Make a Mechanical Numpad

Intro: Make a Mechanical Numpad

I had an old IBM USB numpad sitting around gathering dust and while still useable, it had rubber dome membrane keys. While not a deal-breaker, I've been wanting to get into custom mechanical keyboards and this was a good introduction.

Materials Used:

1 Donor USB numpad

17 Cherry compatible switches of your choosing (I used Kailh Box Whites)

17 1N4148 through hole diodes

1 3D printed case (I used this model with some slight modifications: https://www.thingiverse.com/thing:1699785

1 Set of keycaps (I used these)

1 Set of plate-mount stabilisers. You'll need 3 2u stabilisers.

4 M3 screws

Step 1: Dissasemble and Reverse Engineer the Matrix

Remove the controller board and matrix from within the number pad and take a look at how things are laid out.

Rubber dome key switches work by pressing contacts on each layer of the matrix together. The goal in this build is to replicate this same matrix but with mechanical switches.

Separate the three pieces of the matrix and discard the blank, middle piece.

Each dot on the matrix represents a switch, on a number pad it's pretty easy to keep track of what's what.

I went through and labelled which row/column went to which pin on the controller board. This can be done just by following the traces back to the plugs on the board and comparing them.

Step 2: Begin Wiring/soldering

  • Insert the switches in the plate (it's easier to install your stabilisers now but on a handwired build like this it's not crucial, you can make it work later)
  • I found it easier to make a loop on one end of the diode before placing it over the switch pin as this gave somewhere for the solder to adhere.
  • Begin by soldering the diodes to the pins you intend to use for your rows (it doesn't really matter which one as long as you're consistent). This can be seen in the second picture.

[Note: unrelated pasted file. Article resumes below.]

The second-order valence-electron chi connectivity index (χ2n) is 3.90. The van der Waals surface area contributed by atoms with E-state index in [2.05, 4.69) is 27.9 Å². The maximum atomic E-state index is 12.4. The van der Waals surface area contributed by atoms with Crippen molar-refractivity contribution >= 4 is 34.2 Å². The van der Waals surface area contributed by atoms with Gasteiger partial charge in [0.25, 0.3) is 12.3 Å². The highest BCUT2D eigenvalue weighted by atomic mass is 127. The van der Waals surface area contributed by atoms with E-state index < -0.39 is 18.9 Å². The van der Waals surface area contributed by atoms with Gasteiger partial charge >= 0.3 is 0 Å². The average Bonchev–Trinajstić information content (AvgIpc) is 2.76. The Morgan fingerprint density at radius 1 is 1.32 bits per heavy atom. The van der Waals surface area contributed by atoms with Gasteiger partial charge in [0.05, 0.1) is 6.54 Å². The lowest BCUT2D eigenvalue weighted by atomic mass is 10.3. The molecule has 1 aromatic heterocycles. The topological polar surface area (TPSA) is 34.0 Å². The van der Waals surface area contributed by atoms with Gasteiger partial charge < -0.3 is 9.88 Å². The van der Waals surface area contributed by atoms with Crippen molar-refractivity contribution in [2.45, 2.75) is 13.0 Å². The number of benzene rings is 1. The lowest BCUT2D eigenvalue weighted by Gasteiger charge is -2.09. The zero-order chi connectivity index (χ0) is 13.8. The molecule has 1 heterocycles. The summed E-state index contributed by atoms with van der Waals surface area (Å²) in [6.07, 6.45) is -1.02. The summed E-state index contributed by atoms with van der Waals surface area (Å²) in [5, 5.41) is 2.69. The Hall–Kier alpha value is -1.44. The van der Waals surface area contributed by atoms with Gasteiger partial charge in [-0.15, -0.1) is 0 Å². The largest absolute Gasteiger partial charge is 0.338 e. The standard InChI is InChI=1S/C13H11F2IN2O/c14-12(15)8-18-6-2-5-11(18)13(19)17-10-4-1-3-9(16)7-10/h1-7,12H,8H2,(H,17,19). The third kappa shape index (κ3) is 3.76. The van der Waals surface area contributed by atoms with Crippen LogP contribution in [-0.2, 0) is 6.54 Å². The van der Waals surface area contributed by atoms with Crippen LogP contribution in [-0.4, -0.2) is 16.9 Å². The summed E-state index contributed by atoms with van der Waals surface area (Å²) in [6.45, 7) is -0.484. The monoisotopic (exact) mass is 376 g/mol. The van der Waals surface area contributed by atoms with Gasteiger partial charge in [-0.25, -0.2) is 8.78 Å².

• You'll notice if you compare the third image to the row layer from the matrix that they match. Your goal is to match the matrix exactly.
  • Bend up the other lead from the diodes and place a piece of wire across them. You'll need to strip out a section of the wire so there's gaps in the insulation.
  • Once the rows are complete, repeat this with the columns (no diodes required for the columns)

NOTE: The polarity of the diodes is important! If you wire them backwards from what the polarity of your controller board is (like I did initially), it will not work. Easiest way to verify this is with a multimeter set to DC voltage. Connect to one row terminal and one column terminal and observe whether the measurement is a positive or negative number. Use this inform your decision on diode orientation.

Step 3: Wire Up the Signal Lines

  • Desolder the plugs from the controller board where the matrix connected and replace with the wire you'll use to connect to your shiny new mechanical switch matrix
  • Use the guide you wrote out on which pin goes to which row/column you created in Step 1.

Step 4: Finishing Up!

  • Install your stabilisers into your plate (if you haven't already in Step 2)
  • Assemble the case and screw pieces together using your M3 screws.
  • Install keycaps and you're done!

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    Discussions

    Nice mod. The mechanical buttons always have a better feedback.